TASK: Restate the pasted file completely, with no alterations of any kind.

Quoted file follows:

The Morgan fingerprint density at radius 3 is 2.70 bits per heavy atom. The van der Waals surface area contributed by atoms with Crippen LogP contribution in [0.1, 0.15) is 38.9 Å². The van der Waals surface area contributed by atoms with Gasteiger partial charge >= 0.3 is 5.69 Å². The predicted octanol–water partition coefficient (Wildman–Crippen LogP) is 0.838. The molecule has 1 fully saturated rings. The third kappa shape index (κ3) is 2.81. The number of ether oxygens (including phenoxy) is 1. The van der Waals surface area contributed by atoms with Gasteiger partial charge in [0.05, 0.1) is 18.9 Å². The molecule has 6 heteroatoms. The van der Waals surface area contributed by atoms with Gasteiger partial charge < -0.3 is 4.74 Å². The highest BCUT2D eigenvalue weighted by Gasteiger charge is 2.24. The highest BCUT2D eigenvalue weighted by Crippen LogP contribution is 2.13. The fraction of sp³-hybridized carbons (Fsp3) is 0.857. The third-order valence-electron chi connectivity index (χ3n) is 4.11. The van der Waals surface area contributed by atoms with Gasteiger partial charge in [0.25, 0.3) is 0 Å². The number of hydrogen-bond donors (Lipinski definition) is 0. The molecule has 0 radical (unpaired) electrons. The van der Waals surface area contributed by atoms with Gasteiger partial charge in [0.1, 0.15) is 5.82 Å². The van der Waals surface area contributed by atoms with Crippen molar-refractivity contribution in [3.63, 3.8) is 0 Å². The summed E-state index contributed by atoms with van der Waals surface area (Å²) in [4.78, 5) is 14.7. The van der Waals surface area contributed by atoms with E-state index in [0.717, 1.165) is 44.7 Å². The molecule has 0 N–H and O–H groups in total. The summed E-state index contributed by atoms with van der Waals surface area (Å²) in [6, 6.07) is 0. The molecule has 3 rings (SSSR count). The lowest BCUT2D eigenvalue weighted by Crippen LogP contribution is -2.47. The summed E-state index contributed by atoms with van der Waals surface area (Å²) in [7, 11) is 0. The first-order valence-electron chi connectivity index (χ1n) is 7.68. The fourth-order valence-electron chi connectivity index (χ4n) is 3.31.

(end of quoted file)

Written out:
The Morgan fingerprint density at radius 3 is 2.70 bits per heavy atom. The van der Waals surface area contributed by atoms with Crippen LogP contribution in [0.1, 0.15) is 38.9 Å². The van der Waals surface area contributed by atoms with Gasteiger partial charge >= 0.3 is 5.69 Å². The predicted octanol–water partition coefficient (Wildman–Crippen LogP) is 0.838. The molecule has 1 fully saturated rings. The third kappa shape index (κ3) is 2.81. The number of ether oxygens (including phenoxy) is 1. The van der Waals surface area contributed by atoms with Gasteiger partial charge in [0.05, 0.1) is 18.9 Å². The molecule has 6 heteroatoms. The van der Waals surface area contributed by atoms with Gasteiger partial charge < -0.3 is 4.74 Å². The highest BCUT2D eigenvalue weighted by Gasteiger charge is 2.24. The highest BCUT2D eigenvalue weighted by Crippen LogP contribution is 2.13. The fraction of sp³-hybridized carbons (Fsp3) is 0.857. The third-order valence-electron chi connectivity index (χ3n) is 4.11. The van der Waals surface area contributed by atoms with Gasteiger partial charge in [0.25, 0.3) is 0 Å². The number of hydrogen-bond donors (Lipinski definition) is 0. The molecule has 0 radical (unpaired) electrons. The van der Waals surface area contributed by atoms with Gasteiger partial charge in [0.1, 0.15) is 5.82 Å². The van der Waals surface area contributed by atoms with Crippen molar-refractivity contribution in [3.63, 3.8) is 0 Å². The summed E-state index contributed by atoms with van der Waals surface area (Å²) in [4.78, 5) is 14.7. The van der Waals surface area contributed by atoms with E-state index in [0.717, 1.165) is 44.7 Å². The molecule has 0 N–H and O–H groups in total. The summed E-state index contributed by atoms with van der Waals surface area (Å²) in [6, 6.07) is 0. The molecule has 3 rings (SSSR count). The lowest BCUT2D eigenvalue weighted by Crippen LogP contribution is -2.47. The summed E-state index contributed by atoms with van der Waals surface area (Å²) in [7, 11) is 0. The first-order valence-electron chi connectivity index (χ1n) is 7.68. The fourth-order valence-electron chi connectivity index (χ4n) is 3.31.